What Is Government?
Government is the system by which people organize themselves to create and enforce rules, protect their rights, and provide goods and services. People form governments at the local, state, and federal levels to serve their needs. Governments are responsible for defense, foreign affairs, the economy, and public services. People can decide what kind of government to have by voting for representatives to govern their town, city, or country. Different kinds of government include democracy, republic, monarchy, oligarchy, and autocracy.
Early civilizations developed governments to control the use of property, raise armies, and develop economies. In addition, governments provided stability and allowed people to work and live together. Governments also helped to establish a social order and limit the abuse of power by any group over others. These functions are the essence of what is known as the “rule of law.”
The Framers of the U.S. Constitution established the structure of our national government by dividing powers between the executive, legislative, and judicial branches through the Great Compromise. Each branch has specific exclusive powers and is held accountable to the others by checks and balances. Congress, for example, is a coequal branch with the President and has exclusive legislation-making authority. The President can veto laws Congress passes, but Congress can override his veto with a two-thirds majority vote in the Senate and House of Representatives.
Local, state, and national governments make laws and draft budgets to determine how much money will be collected from citizens through taxes and tariffs to pay for the responsibilities of their respective jurisdictions. For example, local governments may set aside funds for education, police and fire departments, and parks. Governments can also impose fees or taxes on certain activities to pay for these services.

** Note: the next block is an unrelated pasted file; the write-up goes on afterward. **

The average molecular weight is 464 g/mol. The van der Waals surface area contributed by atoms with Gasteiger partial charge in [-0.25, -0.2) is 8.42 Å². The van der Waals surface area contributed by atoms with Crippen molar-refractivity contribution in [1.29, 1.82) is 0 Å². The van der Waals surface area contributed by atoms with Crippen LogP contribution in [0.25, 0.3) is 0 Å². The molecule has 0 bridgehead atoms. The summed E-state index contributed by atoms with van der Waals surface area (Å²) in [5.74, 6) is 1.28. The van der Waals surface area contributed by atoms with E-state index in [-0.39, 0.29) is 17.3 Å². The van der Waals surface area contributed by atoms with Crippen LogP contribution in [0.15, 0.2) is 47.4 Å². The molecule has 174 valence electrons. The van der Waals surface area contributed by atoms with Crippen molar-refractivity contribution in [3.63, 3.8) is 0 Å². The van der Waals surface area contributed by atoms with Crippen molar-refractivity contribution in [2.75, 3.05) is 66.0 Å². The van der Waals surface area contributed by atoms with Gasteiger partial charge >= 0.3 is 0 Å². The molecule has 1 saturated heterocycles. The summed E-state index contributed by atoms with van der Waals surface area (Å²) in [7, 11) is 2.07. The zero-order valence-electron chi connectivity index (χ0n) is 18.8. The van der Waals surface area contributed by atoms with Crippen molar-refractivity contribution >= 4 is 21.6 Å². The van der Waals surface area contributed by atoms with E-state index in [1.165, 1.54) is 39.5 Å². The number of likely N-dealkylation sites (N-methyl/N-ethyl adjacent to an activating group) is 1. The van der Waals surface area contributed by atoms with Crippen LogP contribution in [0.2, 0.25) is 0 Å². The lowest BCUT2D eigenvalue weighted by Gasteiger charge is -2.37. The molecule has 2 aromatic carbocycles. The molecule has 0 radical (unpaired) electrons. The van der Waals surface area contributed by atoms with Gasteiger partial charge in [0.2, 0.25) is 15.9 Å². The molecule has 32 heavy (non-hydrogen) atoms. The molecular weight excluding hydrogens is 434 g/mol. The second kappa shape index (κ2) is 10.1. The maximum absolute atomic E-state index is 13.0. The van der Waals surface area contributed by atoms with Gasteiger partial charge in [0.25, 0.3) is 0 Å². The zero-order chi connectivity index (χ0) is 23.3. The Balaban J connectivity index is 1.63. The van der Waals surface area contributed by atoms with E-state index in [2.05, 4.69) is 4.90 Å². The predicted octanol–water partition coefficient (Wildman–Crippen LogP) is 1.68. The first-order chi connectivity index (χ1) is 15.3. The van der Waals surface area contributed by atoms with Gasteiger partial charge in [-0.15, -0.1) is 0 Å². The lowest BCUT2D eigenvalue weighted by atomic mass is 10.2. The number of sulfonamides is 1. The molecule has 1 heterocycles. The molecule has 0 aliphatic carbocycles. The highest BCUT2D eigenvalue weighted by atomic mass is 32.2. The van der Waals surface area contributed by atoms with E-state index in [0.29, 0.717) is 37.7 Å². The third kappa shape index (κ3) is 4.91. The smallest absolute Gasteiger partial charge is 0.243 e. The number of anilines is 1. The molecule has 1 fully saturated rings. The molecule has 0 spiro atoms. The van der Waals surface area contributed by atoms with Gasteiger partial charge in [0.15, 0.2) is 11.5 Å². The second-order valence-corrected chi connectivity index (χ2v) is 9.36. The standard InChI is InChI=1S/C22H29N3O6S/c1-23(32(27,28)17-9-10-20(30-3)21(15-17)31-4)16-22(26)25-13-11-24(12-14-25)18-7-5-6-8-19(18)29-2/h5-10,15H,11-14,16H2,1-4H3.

Governments help to secure common goods that cannot be provided by the market, such as water and air. These are called public goods, or ‘free-to-all’ goods, because everyone can benefit from them. Governments also protect private goods that are available to all but in limited supply, such as fish in the sea and clean water, or are of a type that must be shared in a cooperative way with other countries, such as ocean shipping lanes.
Governments must be funded, which is why Congress levies taxes and tariffs to fund the federal government. These revenues are used for various programs and services, including education, national security, and the environment. In addition, Congress establishes a yearly spending plan (known as an appropriation bill) for each Federal agency that includes a list of specific items or projects. Congress can also direct the use of agency funds by legislating their expenditures, which is known as legislatively directed spending.